Robert Kubica says his disappointing qualifying performance for Williams was down to a “silly mistake” when picked up a puncture after hitting a wall.

Kubica will line up in last position on his Formula 1 return after eight years out following his life-threatening rallying accident as he dropped out in Q1.

During his final run in the opening qualifying session at the Australian Grand Prix, Kubica clipped the wall at Turn 10 and picked up a right-rear tyre puncture which effectively ended his chances.

Kubica, who last competed in F1 at the 2010 Abu Dhabi Grand Prix, held his hands up at the error and feels his pain was compounded having found a better setup with his Williams during his final run.

“I think qualifying was also quite difficult in terms of the general feeling in the car and suddenly the feeling massively improved for the last run. But then I complicated my life with a silly mistake,” Kubica said. “It was not even a mistake from overdriving or something, it was purely bad evaluation of the space, which is a bit embarrassing.

“But at least I got a better overview of how much more pace I would have for when I get to other street circuits.

“It shouldn’t happen, but I feel there were a couple of things we understood better in qualifying.”

Despite his optimism over a stronger feeling in his FW42, Kubica expects his starting position won’t impact his race given Williams appears considerably off the pace of the rest of the F1 field.

Williams missed the start of pre-season testing after delays in building its 2019 F1 car, while technical chief Paddy Lowe has taken a leave of absence since its disastrous start to the year, leaving the team off the pace and playing catch-up.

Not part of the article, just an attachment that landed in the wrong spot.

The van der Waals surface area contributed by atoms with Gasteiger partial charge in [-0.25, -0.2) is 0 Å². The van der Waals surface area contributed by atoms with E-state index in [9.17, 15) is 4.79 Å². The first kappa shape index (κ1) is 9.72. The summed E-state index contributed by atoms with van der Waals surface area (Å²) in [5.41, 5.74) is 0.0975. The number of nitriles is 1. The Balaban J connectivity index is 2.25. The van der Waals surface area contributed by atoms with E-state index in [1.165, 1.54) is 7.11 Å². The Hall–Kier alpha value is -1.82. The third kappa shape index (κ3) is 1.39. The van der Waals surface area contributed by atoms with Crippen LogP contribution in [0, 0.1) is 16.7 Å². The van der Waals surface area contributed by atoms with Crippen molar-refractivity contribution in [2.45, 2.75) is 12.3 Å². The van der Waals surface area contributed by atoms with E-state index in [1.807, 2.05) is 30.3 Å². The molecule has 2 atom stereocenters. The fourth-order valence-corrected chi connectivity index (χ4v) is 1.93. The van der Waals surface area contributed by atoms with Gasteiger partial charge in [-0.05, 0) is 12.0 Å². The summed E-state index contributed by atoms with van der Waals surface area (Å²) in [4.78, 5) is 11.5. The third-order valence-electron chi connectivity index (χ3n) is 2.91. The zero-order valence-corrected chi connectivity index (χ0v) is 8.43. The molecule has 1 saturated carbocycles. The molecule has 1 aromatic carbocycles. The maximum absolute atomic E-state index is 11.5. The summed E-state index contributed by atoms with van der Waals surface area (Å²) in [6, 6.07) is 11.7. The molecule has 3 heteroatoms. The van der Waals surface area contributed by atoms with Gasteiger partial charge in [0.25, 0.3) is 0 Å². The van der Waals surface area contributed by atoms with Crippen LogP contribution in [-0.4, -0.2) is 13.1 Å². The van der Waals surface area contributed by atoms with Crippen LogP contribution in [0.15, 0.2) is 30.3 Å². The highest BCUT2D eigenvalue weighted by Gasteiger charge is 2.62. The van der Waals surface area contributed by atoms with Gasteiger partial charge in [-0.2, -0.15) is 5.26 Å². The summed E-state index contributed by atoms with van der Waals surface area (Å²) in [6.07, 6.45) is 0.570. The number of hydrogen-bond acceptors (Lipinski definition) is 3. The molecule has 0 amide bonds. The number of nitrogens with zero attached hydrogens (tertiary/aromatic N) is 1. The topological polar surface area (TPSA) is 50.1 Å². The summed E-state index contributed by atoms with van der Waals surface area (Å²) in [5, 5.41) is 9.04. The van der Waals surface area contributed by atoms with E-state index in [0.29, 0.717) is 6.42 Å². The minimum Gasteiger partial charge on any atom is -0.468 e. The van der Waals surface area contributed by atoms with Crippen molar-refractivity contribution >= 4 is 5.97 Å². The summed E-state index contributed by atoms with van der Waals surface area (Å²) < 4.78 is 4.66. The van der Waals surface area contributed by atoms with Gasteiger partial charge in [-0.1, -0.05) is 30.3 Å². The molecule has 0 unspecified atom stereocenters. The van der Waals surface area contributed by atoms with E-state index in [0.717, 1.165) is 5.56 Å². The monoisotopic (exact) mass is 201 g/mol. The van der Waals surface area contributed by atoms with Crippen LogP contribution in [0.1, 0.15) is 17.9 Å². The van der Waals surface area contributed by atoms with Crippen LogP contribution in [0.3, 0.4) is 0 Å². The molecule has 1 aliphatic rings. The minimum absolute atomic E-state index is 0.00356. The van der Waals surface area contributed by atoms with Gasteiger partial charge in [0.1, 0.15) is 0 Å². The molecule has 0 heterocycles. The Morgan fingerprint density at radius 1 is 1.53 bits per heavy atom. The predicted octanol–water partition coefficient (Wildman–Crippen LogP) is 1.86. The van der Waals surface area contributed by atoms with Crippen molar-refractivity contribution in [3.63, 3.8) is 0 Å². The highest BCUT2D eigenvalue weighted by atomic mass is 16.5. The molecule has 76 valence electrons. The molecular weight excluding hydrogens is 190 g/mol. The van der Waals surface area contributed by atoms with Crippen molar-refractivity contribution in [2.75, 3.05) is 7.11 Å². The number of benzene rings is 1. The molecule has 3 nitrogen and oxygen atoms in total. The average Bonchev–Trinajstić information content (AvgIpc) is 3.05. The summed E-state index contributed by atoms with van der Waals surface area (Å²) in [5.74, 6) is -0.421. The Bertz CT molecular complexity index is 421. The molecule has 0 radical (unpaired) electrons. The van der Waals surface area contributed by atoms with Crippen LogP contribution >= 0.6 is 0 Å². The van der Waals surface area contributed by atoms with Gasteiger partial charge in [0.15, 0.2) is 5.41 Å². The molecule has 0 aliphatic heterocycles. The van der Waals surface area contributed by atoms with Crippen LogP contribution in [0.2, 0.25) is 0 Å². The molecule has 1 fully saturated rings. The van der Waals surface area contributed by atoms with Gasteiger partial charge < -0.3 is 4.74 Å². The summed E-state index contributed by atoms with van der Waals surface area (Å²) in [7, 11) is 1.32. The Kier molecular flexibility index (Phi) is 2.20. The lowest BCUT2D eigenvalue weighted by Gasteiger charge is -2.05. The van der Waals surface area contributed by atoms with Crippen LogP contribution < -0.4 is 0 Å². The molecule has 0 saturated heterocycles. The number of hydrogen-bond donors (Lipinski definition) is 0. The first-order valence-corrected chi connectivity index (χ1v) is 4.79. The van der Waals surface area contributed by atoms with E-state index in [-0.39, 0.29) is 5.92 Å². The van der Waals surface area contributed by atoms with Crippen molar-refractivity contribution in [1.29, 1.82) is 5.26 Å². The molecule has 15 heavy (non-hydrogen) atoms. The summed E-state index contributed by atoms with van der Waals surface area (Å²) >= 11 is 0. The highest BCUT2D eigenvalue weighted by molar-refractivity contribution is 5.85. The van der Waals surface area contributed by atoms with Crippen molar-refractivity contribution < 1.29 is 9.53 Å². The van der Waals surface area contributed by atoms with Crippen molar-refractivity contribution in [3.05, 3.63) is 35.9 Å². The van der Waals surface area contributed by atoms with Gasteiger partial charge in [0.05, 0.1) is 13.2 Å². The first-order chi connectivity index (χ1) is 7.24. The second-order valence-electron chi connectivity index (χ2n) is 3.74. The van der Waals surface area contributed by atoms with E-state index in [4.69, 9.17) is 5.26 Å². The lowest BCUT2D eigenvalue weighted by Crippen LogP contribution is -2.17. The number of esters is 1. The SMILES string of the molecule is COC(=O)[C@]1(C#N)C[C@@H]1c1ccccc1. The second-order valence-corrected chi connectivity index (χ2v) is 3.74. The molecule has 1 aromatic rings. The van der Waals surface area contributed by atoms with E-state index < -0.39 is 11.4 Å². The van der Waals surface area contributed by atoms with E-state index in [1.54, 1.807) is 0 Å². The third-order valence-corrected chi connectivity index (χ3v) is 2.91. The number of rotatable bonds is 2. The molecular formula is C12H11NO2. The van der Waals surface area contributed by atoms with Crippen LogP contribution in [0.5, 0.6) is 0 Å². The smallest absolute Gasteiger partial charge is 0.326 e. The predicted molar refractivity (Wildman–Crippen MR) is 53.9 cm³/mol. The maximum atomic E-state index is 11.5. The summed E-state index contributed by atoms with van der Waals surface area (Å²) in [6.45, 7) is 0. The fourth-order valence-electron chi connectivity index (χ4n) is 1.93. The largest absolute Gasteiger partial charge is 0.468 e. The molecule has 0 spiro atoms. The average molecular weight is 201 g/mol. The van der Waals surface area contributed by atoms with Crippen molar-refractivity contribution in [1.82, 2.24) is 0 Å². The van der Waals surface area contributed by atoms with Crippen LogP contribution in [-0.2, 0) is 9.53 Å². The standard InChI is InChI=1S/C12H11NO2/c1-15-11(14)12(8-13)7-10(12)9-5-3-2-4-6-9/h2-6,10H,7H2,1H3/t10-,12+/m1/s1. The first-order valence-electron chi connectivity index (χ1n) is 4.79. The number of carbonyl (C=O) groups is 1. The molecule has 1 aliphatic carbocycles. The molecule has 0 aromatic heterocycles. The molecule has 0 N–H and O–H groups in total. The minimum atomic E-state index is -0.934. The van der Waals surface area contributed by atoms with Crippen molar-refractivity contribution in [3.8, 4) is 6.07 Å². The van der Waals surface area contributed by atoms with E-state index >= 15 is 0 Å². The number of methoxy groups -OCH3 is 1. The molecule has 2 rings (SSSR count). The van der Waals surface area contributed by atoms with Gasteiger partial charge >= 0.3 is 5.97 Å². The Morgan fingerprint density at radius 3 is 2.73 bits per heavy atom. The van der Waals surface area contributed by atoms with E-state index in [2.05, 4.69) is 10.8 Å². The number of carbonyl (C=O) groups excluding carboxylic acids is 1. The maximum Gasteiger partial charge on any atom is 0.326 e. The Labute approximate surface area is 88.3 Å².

“Unfortunately, it will not change anything for the outcome, for the team, position-wise,” Kubica said. “Because we missed quite a lot of Barcelona running, it’s kind of normal that when the car runs, it’s not running in the way it should run, so we’re mixing a bit of ideas.

“George [Russell] and I are in line with the feeling we have for the car, where we have to work but, probably because I’m more experienced, I would never say it will take two or three months to fix. For now, no one knows. I hope it will take only two or three months but, as I said, I cannot say it.”

“At least we understood the direction the car needs from setup point of view, which is a bit late, but it’s better late than never.

“We went into the direction that was a bit like last year, but actually this car is quite different to drive, it has different characteristics and it was not paying off. At least, from a difficult day, this was a positive thing.”